The WebSphere Notes

The WebSphere Notes (www.webspherenotes.com)  is a blog that has my study notes about WebSphere Application server administration and WebSphere Portal Server developer and administration certification.

 

Sunil has been in the IT industry for 10 years, worked with IBM Software Labs and was part of WebSphere Portal Server Development team for 4 years, and is now working for Ascendant Technology. Sunil has been working with WebSphere Portal since 2003. He is author of "Java Portlets 101" book and more than 25 articles and has a popular blog about portlet development and administration (http://wpcertification.blogspot.com)

Letzte Blogeinträge

  • Enabling Oozie console on Cloudera VM 4.4.0 and executing examples

    Samstag, 19. Juli 2014

    I am trying to learn about Apache Oozie, so i wanted to figure out how to use it in Cloudera 4.4.0 VM. When you go to the Oozie web console it shows a message saying that the Console is disabled. In order to enable the console i had to follow these steps

    1. Go to your Cloudera Manager, in that i went to the oozie configuration screen and i did check the Enable Oozie Server Web Console screen like this.

  • Where are MapReduce logs when your using yarn framework

    Freitag, 18. Juli 2014

    For last couple of months i have been using Yarn framework for running my mapreduce jobs. Normally using Yarn is transparent so i did not have to do any thing different but just change my mapred-site.xml file to set value of mapreduce.framework.name to yarn like this. But YARN affects how the logs and job history gets stored.

  • Using counters in MapReduce program

    Freitag, 18. Juli 2014

    While developing mapreduce jobs you might want to keep counters for some conditions that you find. For example in Map Reduce job that uses GeoIP to counts number of requests from particular city, i want to check how many requests came from US, India vs. other countries. Also there are cases when you try to find out location of a IP address and if the IP is not in the GeoIP database it throws error. I wanted to see how many ips are not found in DB.

  • Using DistributedCache with MapReduce job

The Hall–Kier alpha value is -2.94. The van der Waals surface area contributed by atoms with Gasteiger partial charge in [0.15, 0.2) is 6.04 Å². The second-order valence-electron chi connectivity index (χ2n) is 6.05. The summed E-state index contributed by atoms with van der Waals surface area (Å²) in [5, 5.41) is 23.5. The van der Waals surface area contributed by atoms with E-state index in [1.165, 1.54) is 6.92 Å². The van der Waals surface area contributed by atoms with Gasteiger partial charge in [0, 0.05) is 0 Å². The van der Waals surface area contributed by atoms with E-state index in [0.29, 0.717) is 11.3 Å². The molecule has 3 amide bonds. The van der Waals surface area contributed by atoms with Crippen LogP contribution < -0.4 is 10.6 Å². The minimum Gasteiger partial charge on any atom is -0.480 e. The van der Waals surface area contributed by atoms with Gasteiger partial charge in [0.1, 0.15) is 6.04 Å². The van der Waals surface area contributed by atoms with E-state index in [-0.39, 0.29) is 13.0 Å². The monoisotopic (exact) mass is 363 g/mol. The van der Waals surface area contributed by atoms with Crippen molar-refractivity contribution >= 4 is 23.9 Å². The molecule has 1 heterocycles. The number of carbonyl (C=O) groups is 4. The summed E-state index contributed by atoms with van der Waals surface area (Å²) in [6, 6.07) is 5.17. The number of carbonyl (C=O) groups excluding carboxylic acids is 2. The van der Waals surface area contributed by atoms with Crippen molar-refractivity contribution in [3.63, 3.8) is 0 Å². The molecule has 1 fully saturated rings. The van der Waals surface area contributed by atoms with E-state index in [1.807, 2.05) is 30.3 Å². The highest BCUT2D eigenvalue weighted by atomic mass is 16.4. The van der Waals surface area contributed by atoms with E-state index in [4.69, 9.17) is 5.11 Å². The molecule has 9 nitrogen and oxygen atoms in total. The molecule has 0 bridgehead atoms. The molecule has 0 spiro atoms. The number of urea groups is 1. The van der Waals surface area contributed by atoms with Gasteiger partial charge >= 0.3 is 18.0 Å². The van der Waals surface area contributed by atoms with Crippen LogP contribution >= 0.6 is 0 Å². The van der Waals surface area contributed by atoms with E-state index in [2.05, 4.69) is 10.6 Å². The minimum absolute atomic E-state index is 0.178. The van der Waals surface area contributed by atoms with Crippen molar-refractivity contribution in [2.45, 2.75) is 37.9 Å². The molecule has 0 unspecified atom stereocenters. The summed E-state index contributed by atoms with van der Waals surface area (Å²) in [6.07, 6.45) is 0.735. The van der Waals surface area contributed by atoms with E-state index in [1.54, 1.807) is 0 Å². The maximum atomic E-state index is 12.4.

Mittwoch, 16. Juli 2014

    In the Using third part jars and files in your MapReduce application(Distributed cache) entry i blogged about how to use Distributed Cache in Hadoop using command line option. But you can also have option of using DistributedCache API.

  • Killing bad behaving mapreduce job

    Dienstag, 15. Juli 2014

    I was working on building this MapReduce program, and after submitting it i realized that i made a mistake and it was taking really long time to complete the job. So i decided to kill it. These are the steps that i followed First i did execute the mapred job -list command to get list of jobs that were in progress.

  • Configure LogStash to read Apache HTTP Server logs and add GeoIP information in it.

    Samstag, 12. Juli 2014

    LogStash is a tool that you can use for managing your logs. Basic idea is you configure logstash to read the log file, it enhances log records and then it writes those records to ElasticSearch. Then you can use Kibana to view your log files. I wanted to figure out where my web traffic is coming from, so i configured the LogStash server to read the HTTP server log, then used its geoip capability to find out the location of the request based on the ip of the request and store it in elastic search.

  • Using third part jars and files in your MapReduce application(Distributed cache)

    Freitag, 11. Juli 2014

    If you want to use a third party jar in your MapReduce program you have two options, one is to create a single jar with all dependencies and other is to use the hadoop distributed cache option. I wanted to play around with both these options, so i built this simple application in which i read the Standard Apache HTTP Server log and parse it to read the ip address request is coming from. Then i use the ip address and invoke the Geo IP lookup to find out what city, country that request came from.

  • How reading and writing of files in HDFS works

    Donnerstag, 3. Juli 2014

    Read Path

    1. The client program starts with Hadoop library jar and copy of cluster configuration data, that specifies the location of the name node.
    2. The client begins by contact the node node indicating the file it wants to read.
    3. The name node will validate clients identity, either by simply trusting client or using authentication protocol such as Kerberos.
    4. The client identity is verified against the owner and permission of the file.

  • HDFS Java Client

    Donnerstag, 3. Juli 2014

    Hadoop provides you with the Java API that you can use to perform some of the commonly used file operations such as read, create a new file or append at the end of the existing file or search for files. I wanted to try these common operartions out so i built this HelloHDFS project, that you can download from here This is the main class that takes command line argument for operation name and file path and performs the operation.

  • HDFS Daemons

    Mittwoch, 2. Juli 2014

    An HDFS cluster has two types of nodes operating in master-worker pattern

    • NameNode: Manages the filesystem's directory structure and meta data for all the files. This information is persisted on local disk in the form of 2 files
      1. fsimage This is master copy of the metadata for the file system.
      2. edits: This file stores changes(delta/modifications) made to the meta information. In new version of hadoop (I am using 2.4) there would be multiple edit files(per transaction) that get created which store the changes made to meta.